27
Onyx1640
361d

I fucking hate YAML!!! Whoever thought a fucking whitespace delimited file was a good idea should......

</rant>
Ahh that's better; back to learning Ansible.

Comments
  • 14
    Python - the very same annoying problem.
  • 13
    Or even more moronic: makefiles where different kinds of whitespace have different meaning.
  • 5
    @Fast-Nop what??? Is that really a thing???
  • 2
    What would you rather use?

    I believe YAML is a superset of JSON, so you should be able to write it without whitespace mattering.
  • 3
    @netikras yeah. Use space where you need to have a tab, and the whole thing barfs with syntax error. Completely moronic shit.
  • 2
    @TheyCallMeMJ Idk... JSON is pretty messy to write manually. Think I finally got VS Code's indenting setup properly, so it's going better now. Just had me wanting to throw my keyboard for a while there with all the syntax errors.
  • 2
    YAML sucks but I prefer it over JSON for files that also need to be human-readable.
  • 2
    What's the alternative then, for hierarchical configuration files?
  • 3
    Just enable white space display as faint dot on your editor n enjoy YAML/python
  • 2
    I'm going to probably get flamed for this, but I hate bash scripting for the same reason, it's just so hacked-together and breaks so easily over tiny syntax issues compared to a modern language.
  • 4
    you know what, i'm just gonna say it:

    i love yaml. and i love python.

    brackets are for computers, and indentation is for humans. why not drop the fucking brackets when the computer can read indentation and we use it anyways?

    and if you can't configure your editor to automatically convert whitespaces, nothing can save you.
  • 1
    @RememberMe bash fucking sucks. Don’t get me wrong, I, for some reason, really enjoy writing bash scripts for automation. But it’s the automation part I like, not the language.

    Like, when do you need to use [ ] or [[ ]]. Or as you mention, the problem with white spaces: if [“$foo”=“bar”] vs if [ “$foo” = “bar” ]
  • 0
    PHP can have issues with white specs as well. I once worked on a Laravel project where I accidentally put a space before a <?php which made the entire site crash horribly...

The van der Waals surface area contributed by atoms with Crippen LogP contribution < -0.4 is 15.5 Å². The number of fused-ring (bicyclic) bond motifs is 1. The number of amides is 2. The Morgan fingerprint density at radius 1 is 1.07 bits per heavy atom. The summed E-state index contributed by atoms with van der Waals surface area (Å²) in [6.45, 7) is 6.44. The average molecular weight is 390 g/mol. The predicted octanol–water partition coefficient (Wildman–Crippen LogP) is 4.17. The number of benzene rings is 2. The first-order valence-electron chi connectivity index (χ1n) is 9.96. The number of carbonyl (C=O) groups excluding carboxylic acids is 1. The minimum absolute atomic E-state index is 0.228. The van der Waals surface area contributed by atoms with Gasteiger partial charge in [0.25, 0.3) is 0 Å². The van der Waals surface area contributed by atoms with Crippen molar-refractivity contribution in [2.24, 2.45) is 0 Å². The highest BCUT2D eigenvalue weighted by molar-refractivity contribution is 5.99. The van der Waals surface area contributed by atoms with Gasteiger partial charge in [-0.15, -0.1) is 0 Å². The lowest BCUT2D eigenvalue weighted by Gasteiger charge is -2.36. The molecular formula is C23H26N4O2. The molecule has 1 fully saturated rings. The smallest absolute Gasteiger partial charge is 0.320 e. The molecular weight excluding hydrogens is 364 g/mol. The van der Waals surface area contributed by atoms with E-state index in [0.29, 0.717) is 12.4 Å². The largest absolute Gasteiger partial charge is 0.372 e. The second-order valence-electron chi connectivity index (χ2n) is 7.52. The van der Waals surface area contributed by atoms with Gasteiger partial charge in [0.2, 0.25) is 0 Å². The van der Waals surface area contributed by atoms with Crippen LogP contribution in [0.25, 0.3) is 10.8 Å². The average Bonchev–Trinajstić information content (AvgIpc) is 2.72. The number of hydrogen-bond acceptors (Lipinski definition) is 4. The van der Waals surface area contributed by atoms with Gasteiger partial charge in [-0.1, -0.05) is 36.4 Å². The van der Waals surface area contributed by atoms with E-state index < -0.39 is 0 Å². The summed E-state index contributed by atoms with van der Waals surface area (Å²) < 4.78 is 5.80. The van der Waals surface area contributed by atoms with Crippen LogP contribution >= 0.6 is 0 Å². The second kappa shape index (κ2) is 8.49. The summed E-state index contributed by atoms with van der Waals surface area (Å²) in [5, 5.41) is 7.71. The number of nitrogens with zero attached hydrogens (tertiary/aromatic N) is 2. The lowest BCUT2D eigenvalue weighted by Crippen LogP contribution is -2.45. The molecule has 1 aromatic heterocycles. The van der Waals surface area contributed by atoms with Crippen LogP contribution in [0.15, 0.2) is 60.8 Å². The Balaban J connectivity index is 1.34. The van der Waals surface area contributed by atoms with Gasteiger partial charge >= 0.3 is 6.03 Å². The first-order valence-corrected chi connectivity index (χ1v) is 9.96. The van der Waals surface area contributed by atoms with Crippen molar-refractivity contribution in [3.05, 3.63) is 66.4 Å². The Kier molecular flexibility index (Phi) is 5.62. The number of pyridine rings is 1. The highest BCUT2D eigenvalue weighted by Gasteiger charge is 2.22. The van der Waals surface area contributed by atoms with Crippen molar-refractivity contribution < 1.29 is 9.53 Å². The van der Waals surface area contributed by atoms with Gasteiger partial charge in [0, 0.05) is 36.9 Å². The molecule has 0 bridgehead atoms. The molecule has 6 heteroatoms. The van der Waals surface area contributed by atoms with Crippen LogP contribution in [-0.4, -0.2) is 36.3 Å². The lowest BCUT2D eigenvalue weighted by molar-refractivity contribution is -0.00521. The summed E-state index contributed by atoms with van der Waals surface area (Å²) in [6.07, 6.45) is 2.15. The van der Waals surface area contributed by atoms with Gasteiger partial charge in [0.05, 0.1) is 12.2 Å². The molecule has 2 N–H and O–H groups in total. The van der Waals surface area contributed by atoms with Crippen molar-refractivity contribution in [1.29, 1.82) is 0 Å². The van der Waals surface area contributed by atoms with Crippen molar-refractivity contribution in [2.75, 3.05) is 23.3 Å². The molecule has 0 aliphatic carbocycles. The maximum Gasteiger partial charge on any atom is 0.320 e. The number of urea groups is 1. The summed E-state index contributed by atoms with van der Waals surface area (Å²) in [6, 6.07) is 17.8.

• 0
    Same here.
    I create everything json later convert to fucking yaml.

    Only one think i like yaml is comments thats it.
    Damn confusing with array and objects annoying
  • 0
    @devs because it has headers before it can execute anything.
  • 4
    Json is for data transfer, yaml is for configuration files. Can you honestly say, that it's easier to read a Json conf file, than a yaml conf file?
  • 0
    JSON is my baby
  • 1
    @KasperNS this. Exactly this. I tried writing an AWS Cloudformation template in JSON once and hated every second of it. YAML is much better in that case.
  • 1
    Whitespace and indentation should be used for readability.
    Brackets should be used for functionality.

    Python has some great stuff.
    Using indentation to control flow is not part of it.

    It's annoying how it insists to change basic syntax that everyone is already used to from other languages, with no tangible benefit or rationale.

    Like, "#". The major programming languages all support "//" for one-line comments. Why not allow that?

    And multi-line? god forbid use the "/* */" mainstream way that everyone is familiar with. In Python, we use ' """ '. Three double-quotes, to start and end a multi-line comment. God.

    It's like the emo millennial who needs everybody to see how special, unique, and snow-flaky he is.

    Well, Python (and YAML) may have their crowd of followers, but, on the most part, that is DESPITE their peculiarities, not because of them.
  • 0
    @obeobe A lot of people forget that Python is one of the oldest popular languages. Older than Java and Javascript. Things like shirking brackets and semicolons probably were super useful before advances in editors could handle this for you.

    My guess as to why comments are '#'? Probably to copy shell scripting, which I'm also guessing one of the main use cases of Python was in its beginning, that is to improve upon shell scripting.

    The multiline """ technically isn't even a comment. I believe it's a string value that actually gets evaluated, then immediately discarded. So technically Python doesn't have true multiline comments, but the triple quote saves you from prefixing each line with '#' to make it marginally easier to read.

    Not necessarily disagreeing with your points, just trying to justify some counterarguments.
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